The latter paragraphs make it evident that both methods are applicable, and that both should be used in alternation to gather the most meaning and information while reading the Bible. So, to give an example, I will now be superficially applying both methods of interpretation to the Book of Revelation, the final book of the Bible.

Historical critical analysis method:

In the year 95 A.D, or thereabouts, a wise man received a vision. John. He went on to write that vision down. The writing is known as Revelation, or the Revelation of John, and the name comes from the very first word of the text (written in Greek): apokalypsis, which directly means revelation or unveiling.

Author: John was a Christian leader of Jewish origin who was in exile on the Roman prison island of Patmos. Irenaeus says John the apostle (Mark 3:14-19) was the author of both Revelation and the Gospel of John, but that is not certain. Regardless if he was the author, or if it was John the Elder, a lesser known Christian figure, both are and were respected, and the text can be viewed as true or reliable to what they actually saw.

Time: There is two main dates believed when Revelation was written. It is believed that it was written either during the reign of Emperor Nero or Emperor Domitian. Firstly, according to a statement by Irenaeus (AD 130 to AD 202) who was a student of Polycarp (Polycarp was a disciple of John), and he said that Polycarp claimed to have seen “it.” Whether he was referring to John having the vision or the text itself is unknown. He claimed the book was written nearly at the end of Domitian’s reign, who died in A.D 96. And secondly, it is thought that the text itself is referring to the impending destruction of the Temple in Jerusalem which happened in AD 70, contending that the Apocalypse was penned around A.D. 68 or 69. So there is about a 30-year period in which most scholars and readers believe the text was written in.

Location: The “island of Patmos,” (1:9) off the coast of Greece in the Aegean Sea. This is where John was said to be during the vision and writing of the book.

Purpose: Until the year 313, Christians were openly persecuted in Rome. This is in, in theory, about 230 years after Revelation was written. Scholars have speculated that it is a warning for the burning of the Temple in Jerusalem, but it could also just be a general cautionary text detailing the malice of the Romans – the Beast or Babylon. Because the persecution of Christians would have been at its height then, so it is quite probable that John was writing to encourage and inspire the readers – to stand fast in the face of Satan, and the persecution that was being encouraged.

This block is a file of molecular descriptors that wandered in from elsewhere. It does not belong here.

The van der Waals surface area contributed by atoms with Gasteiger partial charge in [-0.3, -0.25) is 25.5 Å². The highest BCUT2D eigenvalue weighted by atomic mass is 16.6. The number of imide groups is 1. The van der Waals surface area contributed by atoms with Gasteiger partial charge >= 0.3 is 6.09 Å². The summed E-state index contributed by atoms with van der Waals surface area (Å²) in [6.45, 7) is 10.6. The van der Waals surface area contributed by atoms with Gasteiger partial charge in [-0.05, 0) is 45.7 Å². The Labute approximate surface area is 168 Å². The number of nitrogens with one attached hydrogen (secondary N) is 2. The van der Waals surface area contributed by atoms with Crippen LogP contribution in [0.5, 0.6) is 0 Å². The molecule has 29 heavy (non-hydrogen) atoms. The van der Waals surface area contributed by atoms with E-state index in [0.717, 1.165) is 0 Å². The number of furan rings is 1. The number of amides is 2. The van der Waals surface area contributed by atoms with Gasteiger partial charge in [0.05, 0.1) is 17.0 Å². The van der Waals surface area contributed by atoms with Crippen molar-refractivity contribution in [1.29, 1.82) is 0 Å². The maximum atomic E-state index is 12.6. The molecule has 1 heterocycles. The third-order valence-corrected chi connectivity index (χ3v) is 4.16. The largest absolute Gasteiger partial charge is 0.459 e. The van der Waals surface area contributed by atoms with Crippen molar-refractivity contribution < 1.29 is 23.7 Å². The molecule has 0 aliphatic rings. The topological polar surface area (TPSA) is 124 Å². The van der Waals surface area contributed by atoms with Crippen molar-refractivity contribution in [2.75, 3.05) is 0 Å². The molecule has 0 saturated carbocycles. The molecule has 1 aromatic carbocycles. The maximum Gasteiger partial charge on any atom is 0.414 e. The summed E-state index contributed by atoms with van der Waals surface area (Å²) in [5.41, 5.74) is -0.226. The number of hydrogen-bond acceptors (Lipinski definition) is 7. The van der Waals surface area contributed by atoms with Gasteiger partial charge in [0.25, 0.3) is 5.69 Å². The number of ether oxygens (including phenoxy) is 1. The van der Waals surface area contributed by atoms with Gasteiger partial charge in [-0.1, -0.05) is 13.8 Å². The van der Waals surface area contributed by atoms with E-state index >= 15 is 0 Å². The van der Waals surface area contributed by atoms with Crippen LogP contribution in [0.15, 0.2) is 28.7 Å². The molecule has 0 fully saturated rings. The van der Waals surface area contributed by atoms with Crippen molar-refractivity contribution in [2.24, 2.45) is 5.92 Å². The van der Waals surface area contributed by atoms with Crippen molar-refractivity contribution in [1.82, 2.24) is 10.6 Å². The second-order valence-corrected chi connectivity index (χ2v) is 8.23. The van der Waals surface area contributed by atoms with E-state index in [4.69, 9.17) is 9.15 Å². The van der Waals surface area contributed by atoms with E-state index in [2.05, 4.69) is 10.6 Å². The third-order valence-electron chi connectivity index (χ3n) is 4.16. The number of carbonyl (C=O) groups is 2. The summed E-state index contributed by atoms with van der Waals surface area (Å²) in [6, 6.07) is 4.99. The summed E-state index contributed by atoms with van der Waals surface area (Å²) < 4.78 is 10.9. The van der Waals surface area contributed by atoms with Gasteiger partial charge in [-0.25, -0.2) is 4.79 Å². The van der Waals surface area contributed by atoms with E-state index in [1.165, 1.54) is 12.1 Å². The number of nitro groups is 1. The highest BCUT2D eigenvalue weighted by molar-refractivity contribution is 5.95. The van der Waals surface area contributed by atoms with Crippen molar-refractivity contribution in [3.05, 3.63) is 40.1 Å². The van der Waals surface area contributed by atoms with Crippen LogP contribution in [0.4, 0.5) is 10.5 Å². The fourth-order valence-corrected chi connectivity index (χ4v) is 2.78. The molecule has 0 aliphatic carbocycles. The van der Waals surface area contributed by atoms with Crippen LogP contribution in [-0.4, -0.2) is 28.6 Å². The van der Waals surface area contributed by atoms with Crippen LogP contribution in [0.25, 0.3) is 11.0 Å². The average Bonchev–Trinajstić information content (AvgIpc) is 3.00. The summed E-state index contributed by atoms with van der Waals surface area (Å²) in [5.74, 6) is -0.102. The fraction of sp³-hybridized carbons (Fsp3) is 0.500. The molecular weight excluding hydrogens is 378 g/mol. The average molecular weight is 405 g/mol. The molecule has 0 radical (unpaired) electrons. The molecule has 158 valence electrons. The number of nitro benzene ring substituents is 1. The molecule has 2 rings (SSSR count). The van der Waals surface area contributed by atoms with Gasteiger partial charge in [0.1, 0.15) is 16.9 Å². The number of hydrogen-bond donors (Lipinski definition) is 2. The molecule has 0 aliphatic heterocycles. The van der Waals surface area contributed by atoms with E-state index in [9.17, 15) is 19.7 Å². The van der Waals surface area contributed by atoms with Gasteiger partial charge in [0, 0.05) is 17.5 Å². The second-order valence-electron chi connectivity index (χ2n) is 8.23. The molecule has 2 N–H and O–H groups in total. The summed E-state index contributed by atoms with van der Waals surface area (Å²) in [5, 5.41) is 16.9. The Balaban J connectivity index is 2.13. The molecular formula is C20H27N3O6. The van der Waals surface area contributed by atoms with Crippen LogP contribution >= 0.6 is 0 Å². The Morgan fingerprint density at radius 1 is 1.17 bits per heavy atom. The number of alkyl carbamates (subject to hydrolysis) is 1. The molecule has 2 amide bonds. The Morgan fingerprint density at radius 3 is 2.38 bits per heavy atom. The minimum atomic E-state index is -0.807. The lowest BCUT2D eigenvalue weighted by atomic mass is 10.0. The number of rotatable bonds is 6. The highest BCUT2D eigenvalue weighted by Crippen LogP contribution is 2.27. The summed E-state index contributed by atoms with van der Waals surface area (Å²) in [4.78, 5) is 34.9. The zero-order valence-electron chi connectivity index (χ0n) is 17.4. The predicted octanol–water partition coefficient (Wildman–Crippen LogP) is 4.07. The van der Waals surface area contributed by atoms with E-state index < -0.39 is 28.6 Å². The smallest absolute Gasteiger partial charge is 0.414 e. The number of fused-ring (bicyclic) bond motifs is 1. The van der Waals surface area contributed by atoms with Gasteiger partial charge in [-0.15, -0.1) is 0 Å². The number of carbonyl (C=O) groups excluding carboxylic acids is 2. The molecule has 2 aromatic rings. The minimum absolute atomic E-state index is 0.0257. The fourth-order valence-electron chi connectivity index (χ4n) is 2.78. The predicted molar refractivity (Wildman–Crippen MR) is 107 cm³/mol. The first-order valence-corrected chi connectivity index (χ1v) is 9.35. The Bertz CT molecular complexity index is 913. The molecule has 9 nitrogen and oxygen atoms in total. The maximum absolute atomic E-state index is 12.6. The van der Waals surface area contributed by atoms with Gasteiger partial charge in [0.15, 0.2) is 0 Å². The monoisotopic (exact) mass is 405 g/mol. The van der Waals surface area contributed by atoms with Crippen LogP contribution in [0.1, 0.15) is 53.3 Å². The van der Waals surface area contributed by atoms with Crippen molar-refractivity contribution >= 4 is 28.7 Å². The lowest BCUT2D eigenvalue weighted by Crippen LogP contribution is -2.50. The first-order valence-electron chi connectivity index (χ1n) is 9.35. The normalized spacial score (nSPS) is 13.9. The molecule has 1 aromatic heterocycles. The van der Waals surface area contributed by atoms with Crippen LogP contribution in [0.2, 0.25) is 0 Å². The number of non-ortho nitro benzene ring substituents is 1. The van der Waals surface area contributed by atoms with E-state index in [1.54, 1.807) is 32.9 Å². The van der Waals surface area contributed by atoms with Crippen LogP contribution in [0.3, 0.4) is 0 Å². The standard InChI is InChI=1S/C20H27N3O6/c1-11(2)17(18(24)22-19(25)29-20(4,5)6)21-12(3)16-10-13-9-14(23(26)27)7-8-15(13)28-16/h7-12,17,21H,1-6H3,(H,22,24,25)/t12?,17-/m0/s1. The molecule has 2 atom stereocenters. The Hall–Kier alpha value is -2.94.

The narrative analysis method:

The Book of Revelation is a myriad of symbols, sensory imagery, and repetition, all seemingly evoking visions of Heaven, Hell, and the future of mankind. It’s strikingly different from the rest of the New Testament, because it’s apocalyptic, a kind of writing that is highly symbolic and metaphorical.

Symbols: As mentioned before, this text is permeated with symbolism, due to it’s apocalyptic nature, and it’ easy to pick out certain recurring symbols. Most noticeable, is the number seven. In the past, the number seven has stood for completeness, or perfection. Seven churches (1:4,11), seven trumpets (8:2), seven crowns (12:3), and seven signs (12:1,3; 13:13-14; 15:1; 16:14; 19:20). This is significant because it shows that only with God can we achieve perfection and feel complete.

Kathleen Rushton figured out that it also uses the words “Beast” and “Babylon” (due to their razing of the temple, just like the Babylonians did) as a sort of code name for the Romans at the time. This is metonymy, a type of metaphor where something is not stated directly by its name, but by something it closely identifies or is associated with. To give some examples, “its feet were like a bear’s and its mouth was like a lion’s mouth” (13:2). As well as; “Babylon the great, mother of whores, and of the earth’s abominations” (17:5). The vision is quite clearly disapproving, and even fearful of this plague upon the earth. It looked as if the end was near for Christians. This is significant in the text because it encourages Christians to stand strong in the face of the enemy and persecution, especially with some of the other imagery that is used later in the text.

Structure: Although the book is split into multiple chapters, 22, the Book of Revelation consists of three main sections. Firstly, is what John has read, what has already happened. Secondly, is what John actually saw in the vision, so this is the more ethereal imagery. And finally, John looks towards the future, and predicts what’s going to happen.